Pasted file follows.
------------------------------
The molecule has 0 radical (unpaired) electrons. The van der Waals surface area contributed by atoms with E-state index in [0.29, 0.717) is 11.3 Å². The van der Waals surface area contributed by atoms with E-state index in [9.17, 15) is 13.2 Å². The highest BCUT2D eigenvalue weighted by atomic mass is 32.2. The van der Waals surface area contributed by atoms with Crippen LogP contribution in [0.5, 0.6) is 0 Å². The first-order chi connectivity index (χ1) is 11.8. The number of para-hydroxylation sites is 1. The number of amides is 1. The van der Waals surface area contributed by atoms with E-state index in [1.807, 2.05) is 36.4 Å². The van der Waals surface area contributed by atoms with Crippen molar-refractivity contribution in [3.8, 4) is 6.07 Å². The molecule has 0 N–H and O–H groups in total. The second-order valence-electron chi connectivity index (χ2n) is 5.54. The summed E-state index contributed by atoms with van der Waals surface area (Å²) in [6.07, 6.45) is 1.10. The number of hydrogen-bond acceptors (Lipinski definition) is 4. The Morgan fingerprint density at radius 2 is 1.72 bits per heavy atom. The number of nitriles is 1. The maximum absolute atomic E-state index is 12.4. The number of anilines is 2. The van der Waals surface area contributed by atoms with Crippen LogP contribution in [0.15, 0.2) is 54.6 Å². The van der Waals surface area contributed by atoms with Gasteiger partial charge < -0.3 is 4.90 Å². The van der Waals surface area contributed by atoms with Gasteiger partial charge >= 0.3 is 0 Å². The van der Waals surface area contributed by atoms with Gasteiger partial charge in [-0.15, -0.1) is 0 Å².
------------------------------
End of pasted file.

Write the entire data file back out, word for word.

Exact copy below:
The molecule has 0 radical (unpaired) electrons. The van der Waals surface area contributed by atoms with E-state index in [0.29, 0.717) is 11.3 Å². The van der Waals surface area contributed by atoms with E-state index in [9.17, 15) is 13.2 Å². The highest BCUT2D eigenvalue weighted by atomic mass is 32.2. The van der Waals surface area contributed by atoms with Crippen LogP contribution in [0.5, 0.6) is 0 Å². The first-order chi connectivity index (χ1) is 11.8. The number of para-hydroxylation sites is 1. The number of amides is 1. The van der Waals surface area contributed by atoms with E-state index in [1.807, 2.05) is 36.4 Å². The van der Waals surface area contributed by atoms with Crippen molar-refractivity contribution in [3.8, 4) is 6.07 Å². The molecule has 0 N–H and O–H groups in total. The second-order valence-electron chi connectivity index (χ2n) is 5.54. The summed E-state index contributed by atoms with van der Waals surface area (Å²) in [6.07, 6.45) is 1.10. The number of hydrogen-bond acceptors (Lipinski definition) is 4. The Morgan fingerprint density at radius 2 is 1.72 bits per heavy atom. The number of nitriles is 1. The maximum absolute atomic E-state index is 12.4. The number of anilines is 2. The van der Waals surface area contributed by atoms with Crippen LogP contribution in [0.15, 0.2) is 54.6 Å². The van der Waals surface area contributed by atoms with Gasteiger partial charge < -0.3 is 4.90 Å². The van der Waals surface area contributed by atoms with Gasteiger partial charge >= 0.3 is 0 Å². The van der Waals surface area contributed by atoms with Gasteiger partial charge in [-0.15, -0.1) is 0 Å².